| When they feed on gourd trees (Crescentia cujute), these little bats hover just below a flower, then land and, using their thumbs for support, push themselves up into it. They come out covered with pollen. A bat will defend the plant where it is feeding, charging straight at an intruding bat, who usually flies away. Their food is not limited to nectar and pollen. Depending on what is available, they also eat insects, fruit, and flower parts. They are equally flexible about roosting sites, using everything from caves to buildings to hollow trees to the underside of bridges. If it is chilly, several cluster together for warmth. If the weather is bad or food is scarce they can enter a state called estivation, in which they slow their bodily functions and save energy.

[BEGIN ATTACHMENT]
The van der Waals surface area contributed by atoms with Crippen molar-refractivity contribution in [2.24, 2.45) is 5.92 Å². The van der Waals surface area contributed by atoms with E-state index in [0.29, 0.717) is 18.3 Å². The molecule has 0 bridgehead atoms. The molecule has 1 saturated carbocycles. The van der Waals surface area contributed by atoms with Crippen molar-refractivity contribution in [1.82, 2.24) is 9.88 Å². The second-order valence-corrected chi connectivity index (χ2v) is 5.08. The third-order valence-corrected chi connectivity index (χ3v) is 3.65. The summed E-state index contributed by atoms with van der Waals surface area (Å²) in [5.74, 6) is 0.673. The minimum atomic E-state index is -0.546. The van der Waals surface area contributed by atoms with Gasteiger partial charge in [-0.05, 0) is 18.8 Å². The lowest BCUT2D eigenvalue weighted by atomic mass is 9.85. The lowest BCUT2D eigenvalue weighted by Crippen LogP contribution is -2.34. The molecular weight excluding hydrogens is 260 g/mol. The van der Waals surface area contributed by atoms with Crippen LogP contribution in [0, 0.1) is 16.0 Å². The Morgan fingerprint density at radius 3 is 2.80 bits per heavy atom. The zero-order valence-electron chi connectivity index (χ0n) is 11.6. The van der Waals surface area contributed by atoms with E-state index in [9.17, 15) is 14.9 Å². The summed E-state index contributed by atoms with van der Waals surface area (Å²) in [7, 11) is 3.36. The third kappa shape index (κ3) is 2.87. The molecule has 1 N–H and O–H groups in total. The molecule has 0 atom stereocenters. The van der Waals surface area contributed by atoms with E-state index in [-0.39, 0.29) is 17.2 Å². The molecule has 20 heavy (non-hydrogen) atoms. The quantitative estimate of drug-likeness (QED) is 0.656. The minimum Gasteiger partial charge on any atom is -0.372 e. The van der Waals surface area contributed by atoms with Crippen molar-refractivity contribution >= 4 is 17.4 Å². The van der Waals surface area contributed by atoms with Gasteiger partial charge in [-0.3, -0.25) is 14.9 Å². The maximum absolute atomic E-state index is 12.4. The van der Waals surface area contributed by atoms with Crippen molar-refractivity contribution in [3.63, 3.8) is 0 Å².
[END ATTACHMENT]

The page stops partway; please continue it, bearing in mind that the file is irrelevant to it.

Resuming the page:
Twins have been reported, but usually one furry baby is born at a time, often in a maternity colony with other mothers and babies. The young bat can fly when it is not quite a month old, but nurses for about two months.
Head and Body: 45-59 mm; Tail: 5-10 mm
Pallas, P. S., 1766. Miscellanea Zoologica (quibus novae imprimis atque obscurae animalium species descripuntur et observationibus iconibusque illustrantur), p. 48.
Mammal Species of the World (opens in a new window).
Mammalian Species, American Society of Mammalogists' species account * (opens in a new window).
* PDF reader available here (opens in a new window).